An undiscovered future for Draghi’s government

Sottotitolo: 
He has assumed the task of governing Italy in the name of Europe. And that the changes of course that he will achieve, if he succeeds, are agreed with Brussels. If not imposed.

Mario Draghi has fulfilled, undoubtedly in a very brilliant way, the task (the “complicated puzzle”) with which President Mattarella had entrusted him. He has succeeded in getting almost all the parties represented in Parliament to support "a government not referable to any political formula": that is, to renounce their fundamental mission in the name of a national emergency. The numbers - a majority of over 90% - leave no room for doubt.

But what will happen now? How will he go on? Here the judgment must be much more cautious and even appears controversial. His programmatic speech to the Chambers was clever, as a consummate politician rather than as a technician (in fact, the one who presides over ECB has responsibilities that fall fully into a political sphere and are to be considered among the most delicate and demanding). But it is difficult to argue that he marked a clear stance in favor of a radical change of paradigm. Rather, it would be said that he came to reset the autopilot.

The course must be changed, because the political leaders of the European Union have landed on this belief: but the helm cannot be allowed to be in the hands of the local political leadership. The one that ruled Italy after the crisis of 2008 until Mario Monti's arrival was unreliable; the one who came after Monti wasted time and, above all, lost touch with reality, paving the way for the “sovereignists”-populists; the last government, an emergency solution, seemed more reliable and better addressed but was weak and "slapped" by the old policy. Therefore, corrections had to be imposed by an act of force avoiding any possible radical subversion of the constituted order. That is to say, the order that reigns in Brussels. Where, picking in their hands the situation after the 2019 elections, they decided to adjust the course, so as not to lose control of the situation.

The question to ask, as I argued earlier, was whether Draghi will have the ability to make a choice. Not to be ecumenical but to take sides. Time will give the answer, but his investiture speech allows for a prediction. It doesn’t look at all like he’s going to behave this way.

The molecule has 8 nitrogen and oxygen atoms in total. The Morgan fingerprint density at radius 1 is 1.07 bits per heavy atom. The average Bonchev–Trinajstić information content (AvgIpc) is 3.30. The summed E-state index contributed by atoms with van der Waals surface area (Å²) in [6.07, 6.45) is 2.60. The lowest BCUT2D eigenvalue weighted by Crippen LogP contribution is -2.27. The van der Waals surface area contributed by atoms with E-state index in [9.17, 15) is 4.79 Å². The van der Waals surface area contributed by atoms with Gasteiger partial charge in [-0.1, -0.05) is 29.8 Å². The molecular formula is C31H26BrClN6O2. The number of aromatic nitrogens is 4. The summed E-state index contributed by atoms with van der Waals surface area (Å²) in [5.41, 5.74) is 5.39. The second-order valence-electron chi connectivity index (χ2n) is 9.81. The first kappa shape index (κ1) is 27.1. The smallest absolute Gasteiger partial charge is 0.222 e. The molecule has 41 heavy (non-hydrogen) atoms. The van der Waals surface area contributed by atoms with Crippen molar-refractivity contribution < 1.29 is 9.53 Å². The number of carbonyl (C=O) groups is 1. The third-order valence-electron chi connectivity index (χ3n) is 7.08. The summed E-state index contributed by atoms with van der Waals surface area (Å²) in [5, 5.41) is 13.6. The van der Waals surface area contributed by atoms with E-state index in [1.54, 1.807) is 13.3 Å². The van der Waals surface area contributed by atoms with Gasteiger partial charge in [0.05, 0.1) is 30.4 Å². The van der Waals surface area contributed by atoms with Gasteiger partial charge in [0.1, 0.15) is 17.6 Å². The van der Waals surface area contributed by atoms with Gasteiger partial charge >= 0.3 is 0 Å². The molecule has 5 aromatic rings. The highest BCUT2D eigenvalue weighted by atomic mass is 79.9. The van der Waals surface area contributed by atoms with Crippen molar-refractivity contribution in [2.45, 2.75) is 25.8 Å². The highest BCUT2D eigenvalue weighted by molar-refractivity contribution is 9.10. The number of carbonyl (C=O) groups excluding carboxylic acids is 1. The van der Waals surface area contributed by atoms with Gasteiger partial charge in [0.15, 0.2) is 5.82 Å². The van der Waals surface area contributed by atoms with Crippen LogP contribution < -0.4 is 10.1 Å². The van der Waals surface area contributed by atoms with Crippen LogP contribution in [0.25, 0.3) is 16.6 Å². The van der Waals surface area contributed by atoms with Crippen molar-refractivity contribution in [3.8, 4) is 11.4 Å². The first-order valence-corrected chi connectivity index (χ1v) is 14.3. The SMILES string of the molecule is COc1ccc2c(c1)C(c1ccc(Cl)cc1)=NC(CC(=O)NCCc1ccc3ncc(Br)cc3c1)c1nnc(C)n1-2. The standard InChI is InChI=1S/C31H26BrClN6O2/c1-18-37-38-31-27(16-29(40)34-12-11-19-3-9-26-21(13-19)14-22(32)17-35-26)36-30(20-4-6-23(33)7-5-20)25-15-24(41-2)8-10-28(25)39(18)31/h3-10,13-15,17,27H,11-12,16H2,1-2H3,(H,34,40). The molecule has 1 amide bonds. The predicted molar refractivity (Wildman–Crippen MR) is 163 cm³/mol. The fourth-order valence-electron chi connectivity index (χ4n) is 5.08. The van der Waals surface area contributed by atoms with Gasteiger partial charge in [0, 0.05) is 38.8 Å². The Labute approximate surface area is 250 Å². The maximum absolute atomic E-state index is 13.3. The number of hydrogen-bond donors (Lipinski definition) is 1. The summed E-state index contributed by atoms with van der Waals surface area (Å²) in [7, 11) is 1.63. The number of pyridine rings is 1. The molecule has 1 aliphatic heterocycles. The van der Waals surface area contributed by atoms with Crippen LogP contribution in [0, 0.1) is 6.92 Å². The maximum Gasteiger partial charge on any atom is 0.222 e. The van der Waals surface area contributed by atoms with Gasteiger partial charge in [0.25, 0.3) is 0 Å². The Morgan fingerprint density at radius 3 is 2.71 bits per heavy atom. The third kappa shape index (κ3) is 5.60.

The ECB President of 'whatever it takes' showed great determination at that juncture and has earned considerable prestige for this. But it is evident that the two situations are different from each other. In that case he was called upon to defend the interest of Europe (certainly not only of Italy) put under attack by external powers (big finance and sovereign states). From this point of view, his speech to the Chambers is clear and compelling: he is there to take care of the good of Italy. Although, "without Europe there is less Italy", a sentence which confirms the fact that he has assumed the task of governing Italy in the name of Europe. And that the changes of course that he will achieve, if he succeeds, are agreed with Brussels. If not imposed.

The formation, but also the way of thinking, of a character like Mario Draghi, despite the responsibilities of great political importance that he has assumed, does not seem to leave much space for what should be the peculiar characteristic of political activity. Which is based on the dialectic of different positions (based on premises of value and partisan interests) and in conflict with each other. Rather, it is that of those who are called upon to defend a community from the dangers coming from outside. However, the problem that Italy as a whole is called upon to face is not this one but another, quite different one. It’s necessary to modify the power relationships within it because those that have prevailed so far, since the post-war reconstruction period (which Draghi is wrong, by an historical point of view, to recall as a model of national brotherhood, giving a reading that overlooks the burden of the constraints of the Jalta agreements), have depressed the potential of a people rich in genius whose freedom, of action and of expression of thought, they have limited.

Until 1989 democracy in Italy was restricted, blocked by a framework of international balances that dominated it. Since then, the attempt to liberate democracy in the country, and to let the latent energies be fully unleashed, has been stifled and is still waiting to be completed. Now, as never before, the courage to change the current power structures is required, to the detriment of those same environments that have resorted to Draghi as extrema ratio, counting on his prestige. With the aim, if not to return to prominence, at least to stop a drift that risked subverting the historically consolidated balance.

The unknown therefore remains. If Draghi will have the lucidity - and the courage - to choose which Italy he will devote himself to, he will have a place not only in the history of Europe (a place he has already earned) but also in the history of the European region that gave him the birthplace and of which he aspires to stand as a defender. To the encrustations of power that have heavily affected the civil development of his country he should make it clear that he is willing to subvert the consolidated balances "whatever it takes". Adding, perhaps, that "and, believe me, it will be enough".

However, I fear that it will first be necessary for someone (to be understood as a set of collective subjects) to have the strength and clarity of ideas to convince him to take a step of this magnitude.

Giovanni Principe
Insight - Free thinking for global social progress

Free thinking for global social progress